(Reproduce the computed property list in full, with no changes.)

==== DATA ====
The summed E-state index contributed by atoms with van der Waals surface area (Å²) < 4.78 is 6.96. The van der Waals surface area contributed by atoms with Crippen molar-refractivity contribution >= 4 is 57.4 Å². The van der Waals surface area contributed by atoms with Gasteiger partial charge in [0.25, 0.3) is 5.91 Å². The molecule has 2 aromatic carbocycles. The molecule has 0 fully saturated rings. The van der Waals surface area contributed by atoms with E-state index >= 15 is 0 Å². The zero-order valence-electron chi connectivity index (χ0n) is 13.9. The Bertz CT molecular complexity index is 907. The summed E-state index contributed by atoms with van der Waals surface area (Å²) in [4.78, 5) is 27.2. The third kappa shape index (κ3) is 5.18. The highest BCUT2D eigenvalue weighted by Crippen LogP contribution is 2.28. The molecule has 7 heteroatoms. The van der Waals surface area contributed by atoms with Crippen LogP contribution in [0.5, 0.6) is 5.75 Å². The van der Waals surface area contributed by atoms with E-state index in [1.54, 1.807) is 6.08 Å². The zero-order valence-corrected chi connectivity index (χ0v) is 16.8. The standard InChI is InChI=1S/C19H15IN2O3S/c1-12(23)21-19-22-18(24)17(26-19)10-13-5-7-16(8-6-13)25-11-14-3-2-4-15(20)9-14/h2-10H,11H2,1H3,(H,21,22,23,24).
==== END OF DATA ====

The summed E-state index contributed by atoms with van der Waals surface area (Å²) < 4.78 is 6.96. The van der Waals surface area contributed by atoms with Crippen molar-refractivity contribution >= 4 is 57.4 Å². The van der Waals surface area contributed by atoms with Gasteiger partial charge in [0.25, 0.3) is 5.91 Å². The molecule has 2 aromatic carbocycles. The molecule has 0 fully saturated rings. The van der Waals surface area contributed by atoms with E-state index >= 15 is 0 Å². The zero-order valence-electron chi connectivity index (χ0n) is 13.9. The Bertz CT molecular complexity index is 907. The summed E-state index contributed by atoms with van der Waals surface area (Å²) in [4.78, 5) is 27.2. The third kappa shape index (κ3) is 5.18. The highest BCUT2D eigenvalue weighted by Crippen LogP contribution is 2.28. The molecule has 7 heteroatoms. The van der Waals surface area contributed by atoms with Crippen LogP contribution in [0.5, 0.6) is 5.75 Å². The van der Waals surface area contributed by atoms with E-state index in [1.54, 1.807) is 6.08 Å². The zero-order valence-corrected chi connectivity index (χ0v) is 16.8. The standard InChI is InChI=1S/C19H15IN2O3S/c1-12(23)21-19-22-18(24)17(26-19)10-13-5-7-16(8-6-13)25-11-14-3-2-4-15(20)9-14/h2-10H,11H2,1H3,(H,21,22,23,24).